Think that greenhouse gasses are only messing up the Arctic? Think again.

It's bad news for all marine life this week, as a new study has shown that the oceans are changing too fast, and that it's not a good sign for its wildlife.

Carbon dioxide levels are rising at a rate way to quick for species, including sharks and other top predators to adapt and evolve, with whole habitats also in line to be affected.

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Carbon dioxide in the water is currently around 400 parts per million, compared with only 270 parts, 100 years ago.

Sharks and turtles start building brittle skeletons and end with  their skeletons dissolving altogether...

This change is literally acidifying the oceans, which will break down whole ecosystems and prevent wildlife from taking ions dissolved in the water, needed for building strong skeletons.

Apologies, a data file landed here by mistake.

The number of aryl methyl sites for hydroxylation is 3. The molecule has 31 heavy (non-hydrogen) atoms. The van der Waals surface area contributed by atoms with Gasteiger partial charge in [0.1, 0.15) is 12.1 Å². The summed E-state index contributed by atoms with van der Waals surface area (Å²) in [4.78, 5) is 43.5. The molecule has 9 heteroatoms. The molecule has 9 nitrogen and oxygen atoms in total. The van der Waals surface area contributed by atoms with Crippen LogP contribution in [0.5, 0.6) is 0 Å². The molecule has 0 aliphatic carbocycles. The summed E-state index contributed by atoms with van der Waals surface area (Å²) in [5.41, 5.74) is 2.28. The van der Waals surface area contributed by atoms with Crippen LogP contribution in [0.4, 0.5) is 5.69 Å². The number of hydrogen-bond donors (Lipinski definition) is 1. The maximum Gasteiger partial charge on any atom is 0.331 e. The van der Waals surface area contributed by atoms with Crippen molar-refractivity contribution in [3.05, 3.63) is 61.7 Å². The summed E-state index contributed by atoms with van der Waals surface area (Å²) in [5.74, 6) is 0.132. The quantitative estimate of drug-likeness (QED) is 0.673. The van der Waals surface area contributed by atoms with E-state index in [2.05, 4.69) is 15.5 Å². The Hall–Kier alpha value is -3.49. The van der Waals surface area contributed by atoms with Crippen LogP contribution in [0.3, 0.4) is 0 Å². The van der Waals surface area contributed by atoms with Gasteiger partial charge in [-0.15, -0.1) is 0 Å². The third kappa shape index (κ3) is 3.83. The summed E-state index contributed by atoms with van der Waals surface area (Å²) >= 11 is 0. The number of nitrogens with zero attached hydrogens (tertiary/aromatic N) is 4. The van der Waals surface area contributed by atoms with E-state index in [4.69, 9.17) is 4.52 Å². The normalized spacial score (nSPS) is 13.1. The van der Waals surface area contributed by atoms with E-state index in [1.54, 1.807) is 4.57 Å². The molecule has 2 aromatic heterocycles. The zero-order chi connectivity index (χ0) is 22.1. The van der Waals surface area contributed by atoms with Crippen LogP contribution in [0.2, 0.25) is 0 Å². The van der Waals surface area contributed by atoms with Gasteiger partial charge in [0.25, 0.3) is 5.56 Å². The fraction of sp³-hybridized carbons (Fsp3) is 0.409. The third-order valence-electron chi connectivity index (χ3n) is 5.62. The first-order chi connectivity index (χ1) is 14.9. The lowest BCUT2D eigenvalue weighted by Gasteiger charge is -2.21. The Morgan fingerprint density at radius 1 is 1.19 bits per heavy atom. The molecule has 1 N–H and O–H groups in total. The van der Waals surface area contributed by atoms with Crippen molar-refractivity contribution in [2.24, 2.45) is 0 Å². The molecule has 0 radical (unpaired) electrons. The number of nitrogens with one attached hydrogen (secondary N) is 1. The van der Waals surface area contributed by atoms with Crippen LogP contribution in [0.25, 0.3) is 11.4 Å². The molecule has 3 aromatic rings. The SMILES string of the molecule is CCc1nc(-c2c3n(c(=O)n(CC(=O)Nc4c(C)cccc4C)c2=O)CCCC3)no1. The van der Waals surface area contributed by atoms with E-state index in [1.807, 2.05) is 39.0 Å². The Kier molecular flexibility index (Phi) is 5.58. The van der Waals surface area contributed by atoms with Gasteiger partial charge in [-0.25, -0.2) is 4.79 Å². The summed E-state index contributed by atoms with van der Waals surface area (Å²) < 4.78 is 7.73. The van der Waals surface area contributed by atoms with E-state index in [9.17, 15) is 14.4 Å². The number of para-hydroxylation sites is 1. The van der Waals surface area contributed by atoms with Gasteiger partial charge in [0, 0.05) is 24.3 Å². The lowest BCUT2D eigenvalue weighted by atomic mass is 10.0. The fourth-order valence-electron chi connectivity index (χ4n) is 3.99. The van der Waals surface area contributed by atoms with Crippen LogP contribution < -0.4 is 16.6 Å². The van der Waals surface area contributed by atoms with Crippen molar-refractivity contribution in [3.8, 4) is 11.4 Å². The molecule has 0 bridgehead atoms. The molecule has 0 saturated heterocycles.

The effect of this will start at animals such as sharks and turtles building brittle skeletons and end with their skeletons dissolving altogether.

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Of course, oceans change all the time and species adapt to their surrounding over hundreds of years.

Problem is, that was before we started burning tonnes of fossil fuels, these changes are expected within a only a few decades. That's less than the average lifespan of one turtle.

So can we do any thing about it? Well, yes and no...

We can't change the acidity of the ocean any time soon, but we can give some extra time to the animals it affects through a major cut back on over-fishing.

Less fishing means strong individuals, which in turn forms a next generation of more resilient animals.

Let's get the nets out of the water and give those fishes a chance!